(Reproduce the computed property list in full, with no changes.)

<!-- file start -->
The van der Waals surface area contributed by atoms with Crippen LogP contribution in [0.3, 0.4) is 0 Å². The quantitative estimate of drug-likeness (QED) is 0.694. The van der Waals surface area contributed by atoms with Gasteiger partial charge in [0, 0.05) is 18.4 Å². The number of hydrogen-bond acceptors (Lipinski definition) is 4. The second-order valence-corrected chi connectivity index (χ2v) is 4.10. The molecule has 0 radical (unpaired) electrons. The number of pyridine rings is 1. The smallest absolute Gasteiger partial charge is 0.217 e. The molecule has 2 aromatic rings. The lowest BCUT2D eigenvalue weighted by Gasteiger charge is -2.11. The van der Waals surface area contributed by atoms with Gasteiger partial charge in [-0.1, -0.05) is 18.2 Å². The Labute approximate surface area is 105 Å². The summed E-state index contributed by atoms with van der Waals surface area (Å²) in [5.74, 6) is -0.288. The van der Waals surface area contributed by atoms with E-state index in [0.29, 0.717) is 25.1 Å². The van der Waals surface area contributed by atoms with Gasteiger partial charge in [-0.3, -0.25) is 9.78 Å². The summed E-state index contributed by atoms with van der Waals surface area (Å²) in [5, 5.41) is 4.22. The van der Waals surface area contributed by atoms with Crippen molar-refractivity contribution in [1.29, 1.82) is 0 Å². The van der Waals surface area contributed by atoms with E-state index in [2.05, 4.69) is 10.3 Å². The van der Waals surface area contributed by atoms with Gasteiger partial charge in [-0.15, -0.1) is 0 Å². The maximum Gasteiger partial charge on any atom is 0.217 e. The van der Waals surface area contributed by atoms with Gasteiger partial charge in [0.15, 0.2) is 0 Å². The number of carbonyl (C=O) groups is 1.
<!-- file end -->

The van der Waals surface area contributed by atoms with Crippen LogP contribution in [0.3, 0.4) is 0 Å². The quantitative estimate of drug-likeness (QED) is 0.694. The van der Waals surface area contributed by atoms with Gasteiger partial charge in [0, 0.05) is 18.4 Å². The number of hydrogen-bond acceptors (Lipinski definition) is 4. The second-order valence-corrected chi connectivity index (χ2v) is 4.10. The molecule has 0 radical (unpaired) electrons. The number of pyridine rings is 1. The smallest absolute Gasteiger partial charge is 0.217 e. The molecule has 2 aromatic rings. The lowest BCUT2D eigenvalue weighted by Gasteiger charge is -2.11. The van der Waals surface area contributed by atoms with Gasteiger partial charge in [-0.1, -0.05) is 18.2 Å². The Labute approximate surface area is 105 Å². The summed E-state index contributed by atoms with van der Waals surface area (Å²) in [5.74, 6) is -0.288. The van der Waals surface area contributed by atoms with E-state index in [0.29, 0.717) is 25.1 Å². The van der Waals surface area contributed by atoms with Gasteiger partial charge in [-0.3, -0.25) is 9.78 Å². The summed E-state index contributed by atoms with van der Waals surface area (Å²) in [5, 5.41) is 4.22. The van der Waals surface area contributed by atoms with Crippen molar-refractivity contribution in [1.29, 1.82) is 0 Å². The van der Waals surface area contributed by atoms with E-state index in [2.05, 4.69) is 10.3 Å². The van der Waals surface area contributed by atoms with Gasteiger partial charge in [-0.15, -0.1) is 0 Å². The maximum Gasteiger partial charge on any atom is 0.217 e. The van der Waals surface area contributed by atoms with Gasteiger partial charge in [0.15, 0.2) is 0 Å². The number of carbonyl (C=O) groups is 1.